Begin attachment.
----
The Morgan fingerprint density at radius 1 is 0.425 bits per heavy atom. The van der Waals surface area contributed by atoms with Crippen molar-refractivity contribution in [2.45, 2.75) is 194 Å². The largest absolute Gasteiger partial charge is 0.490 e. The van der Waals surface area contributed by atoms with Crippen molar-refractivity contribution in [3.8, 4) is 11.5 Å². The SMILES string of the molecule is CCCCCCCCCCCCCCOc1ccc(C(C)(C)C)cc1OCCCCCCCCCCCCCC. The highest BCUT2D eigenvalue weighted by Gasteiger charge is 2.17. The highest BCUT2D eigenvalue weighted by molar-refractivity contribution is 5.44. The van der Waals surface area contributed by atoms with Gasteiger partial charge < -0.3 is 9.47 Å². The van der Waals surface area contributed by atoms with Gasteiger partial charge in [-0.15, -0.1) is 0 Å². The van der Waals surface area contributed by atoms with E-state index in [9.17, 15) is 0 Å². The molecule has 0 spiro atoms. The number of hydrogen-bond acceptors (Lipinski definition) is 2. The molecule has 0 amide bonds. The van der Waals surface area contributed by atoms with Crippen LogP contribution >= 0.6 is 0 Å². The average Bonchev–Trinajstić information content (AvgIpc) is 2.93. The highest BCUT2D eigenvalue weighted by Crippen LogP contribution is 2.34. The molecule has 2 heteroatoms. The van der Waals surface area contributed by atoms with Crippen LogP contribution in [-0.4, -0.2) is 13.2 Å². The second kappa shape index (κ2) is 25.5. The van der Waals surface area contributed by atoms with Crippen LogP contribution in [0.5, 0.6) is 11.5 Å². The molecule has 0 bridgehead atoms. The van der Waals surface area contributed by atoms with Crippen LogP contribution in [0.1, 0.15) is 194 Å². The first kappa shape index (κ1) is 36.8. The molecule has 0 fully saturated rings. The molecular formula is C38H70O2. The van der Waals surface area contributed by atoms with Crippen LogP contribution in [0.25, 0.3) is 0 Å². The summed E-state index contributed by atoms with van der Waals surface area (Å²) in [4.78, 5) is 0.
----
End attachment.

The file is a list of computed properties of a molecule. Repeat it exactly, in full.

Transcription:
The Morgan fingerprint density at radius 1 is 0.425 bits per heavy atom. The van der Waals surface area contributed by atoms with Crippen molar-refractivity contribution in [2.45, 2.75) is 194 Å². The largest absolute Gasteiger partial charge is 0.490 e. The van der Waals surface area contributed by atoms with Crippen molar-refractivity contribution in [3.8, 4) is 11.5 Å². The SMILES string of the molecule is CCCCCCCCCCCCCCOc1ccc(C(C)(C)C)cc1OCCCCCCCCCCCCCC. The highest BCUT2D eigenvalue weighted by Gasteiger charge is 2.17. The highest BCUT2D eigenvalue weighted by molar-refractivity contribution is 5.44. The van der Waals surface area contributed by atoms with Gasteiger partial charge < -0.3 is 9.47 Å². The van der Waals surface area contributed by atoms with Gasteiger partial charge in [-0.15, -0.1) is 0 Å². The van der Waals surface area contributed by atoms with E-state index in [9.17, 15) is 0 Å². The molecule has 0 spiro atoms. The number of hydrogen-bond acceptors (Lipinski definition) is 2. The molecule has 0 amide bonds. The van der Waals surface area contributed by atoms with Crippen LogP contribution >= 0.6 is 0 Å². The average Bonchev–Trinajstić information content (AvgIpc) is 2.93. The highest BCUT2D eigenvalue weighted by Crippen LogP contribution is 2.34. The molecule has 2 heteroatoms. The van der Waals surface area contributed by atoms with Crippen LogP contribution in [-0.4, -0.2) is 13.2 Å². The second kappa shape index (κ2) is 25.5. The van der Waals surface area contributed by atoms with Crippen LogP contribution in [0.5, 0.6) is 11.5 Å². The molecule has 0 bridgehead atoms. The van der Waals surface area contributed by atoms with Crippen LogP contribution in [0.1, 0.15) is 194 Å². The first kappa shape index (κ1) is 36.8. The molecule has 0 fully saturated rings. The molecular formula is C38H70O2. The van der Waals surface area contributed by atoms with Crippen LogP contribution in [0.25, 0.3) is 0 Å². The summed E-state index contributed by atoms with van der Waals surface area (Å²) in [4.78, 5) is 0.